|Abstract:||Major distributed systems such as the Internet, datacenter and hybrid P2P networks share a common known
challenge of finding an optimal path to transfer content from a source to a destination and the optimal rate
at which content is transmitted. In general networks such as the Internet, per user, there is usually one
possible content source/destination such as a web server. There can be multiple possible paths to/from the
In datacenter networks which usually have a tree structure and in hybrid Peer-to-Peer (P2P) networks,
there can be multiple possible servers at which content can be stored and from which content can be re-
trieved. Multiple possible servers (sources/destinations) translates into multiple possible paths to/from a
content destination/source. Finding an optimal path to/from a destination/source requires efficient conges-
tion control and routing schemes.
The transmission control protocol (TCP) is the major congestion control protocol in the Internet. TCP
and its variants have the drawback of not accurately knowing rate share of flows at bottleneck links. Some
protocols proposed to address these drawbacks are not fair to short flows, which are the majority of the
Internet traffic. Other protocols result in high queue length and packet drops which translate into a high
average flow completion time (AFCT).
The currently major deployed intra-domain routing algorithm is the Open Shortest Path First (OSPF)
. OSPF uses a simple heuristic routing metric (link weight). The routing metric used doesn’t properly
take into account the latest status of the network. Other traffic engineering schemes such as the TeXCP
proposed to address the routing issues of existing schemes also fail to find a globally (domain level) optimal
route. Besides, they incur additional probing and path reservation packet overheads.
Recently deployed datacenter network architectures rely on random server and hence path selection in
the attempt to ease congestion. However such random selection of paths can result in serious congestion
and content transfer delay. This can for instance be caused by large content transfers (elephant flows) which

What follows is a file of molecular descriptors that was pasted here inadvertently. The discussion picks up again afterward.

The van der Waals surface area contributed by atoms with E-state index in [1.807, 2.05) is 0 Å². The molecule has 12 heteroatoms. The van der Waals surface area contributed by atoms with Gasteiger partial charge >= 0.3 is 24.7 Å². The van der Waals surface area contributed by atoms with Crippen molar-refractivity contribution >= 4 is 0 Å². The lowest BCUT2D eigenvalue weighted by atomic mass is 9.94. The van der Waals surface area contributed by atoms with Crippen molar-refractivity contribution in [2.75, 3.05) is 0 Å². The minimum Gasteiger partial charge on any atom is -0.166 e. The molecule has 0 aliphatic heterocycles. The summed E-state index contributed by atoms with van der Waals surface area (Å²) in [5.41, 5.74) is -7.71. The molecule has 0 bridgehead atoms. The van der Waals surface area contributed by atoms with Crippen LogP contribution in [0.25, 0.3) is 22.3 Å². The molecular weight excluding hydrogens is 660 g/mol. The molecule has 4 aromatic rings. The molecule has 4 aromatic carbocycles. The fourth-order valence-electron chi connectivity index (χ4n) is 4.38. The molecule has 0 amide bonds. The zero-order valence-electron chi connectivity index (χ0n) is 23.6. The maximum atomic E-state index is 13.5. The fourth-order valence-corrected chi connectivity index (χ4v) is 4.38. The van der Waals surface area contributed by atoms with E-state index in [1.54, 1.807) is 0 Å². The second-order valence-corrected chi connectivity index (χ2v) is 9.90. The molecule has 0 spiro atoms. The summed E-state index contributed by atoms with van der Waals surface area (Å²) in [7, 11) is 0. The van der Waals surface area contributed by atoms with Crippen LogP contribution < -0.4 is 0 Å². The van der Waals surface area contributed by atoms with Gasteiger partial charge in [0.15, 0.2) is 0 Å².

take a long time to finish. In this case a random path selection can add to the congestion caused by elephant
flows. Existing cloud datacenter architectures such as the Google File System (GFS) and the Hadoop File
System (HDFS) rely on a single name node server (NNS) to manage metadata information of which content
is stored in which server. A single NNS can be a potential bottleneck and a single point of failure.
Hybrid P2P content sharing can result in significant scalability gains in addition to assisting content
distribution networks (CDNs). However, currently proposed CDN and P2P hybrid schemes do not provide
accurate, fair and efficient incentives to attract and maintain more peers. Besides, they do not use efficient
prioritized congestion control and content source selection mechanisms to reduce content transfer times.
In this thesis, we present the design and analysis of cross-layer congestion control and routing protocols
to address the above challenges of major distributed systems. Our schemes derive an efficient rate metric
which sources use to set their sending rates and which routers/switches use as a link weight to compute
an optimal path. Among other contributions our rate and path computation schemes achieve network level
max/min fairness where available resources are quickly utilized as long as there is demand for them. Our
schemes have prioritized rate allocation mechanisms to satisfy different network level service level agreements
(SLA)s on throughput and delays.
For cloud datacenter networks, our scheme uses a light weight front end server (FES) to allow the use
of multiple NNS and there by mitigate the shortcomings of existing architectures. For hybrid P2P networks
our schemes ensure high and accurate incentives to participating peers. Such fair incentives attract more
peers which securely download and distribute contents. The thesis also presents efficient content index
management schemes for the hybrid P2P networks with robust incentive implementation mechanisms.
We have implemented our protocols for general networks (the Internet), for cloud datacenter and hybrid
P2P networks in the well known NS2 simulator. We have conducted detailed packet level and trace-based
experiments. Simulation results show that our protocol for general networks can result in the reduction of the
average file completion time (AFCT) by upto 30% when compared with well known existing schemes. Our
cross-layer design for cloud datacenter networks can achieve a content transfer time which is about 50% lower
than the existing schemes and a throughput which is higher than existing approaches by upto than 60%. Our
detailed trace-based experiments also shows that our hybrid P2P protocol outperforms existing schemes in
terms of file download time and throughput by up to 30% on average. The results also demonstrate that our
hybrid P2P scheme obtains fair uplink prices for the uploaders and fair cost for the downloaders maintaining
an overall system fairness. Besides, the results show the efficient enforcements of the prioritized allocations.
Our implementation of the hybrid P2P protocol using an Apache SQL Server with PHP in Linux virtual
machines demonstrates that content index management mechanisms of our protocol are scalable.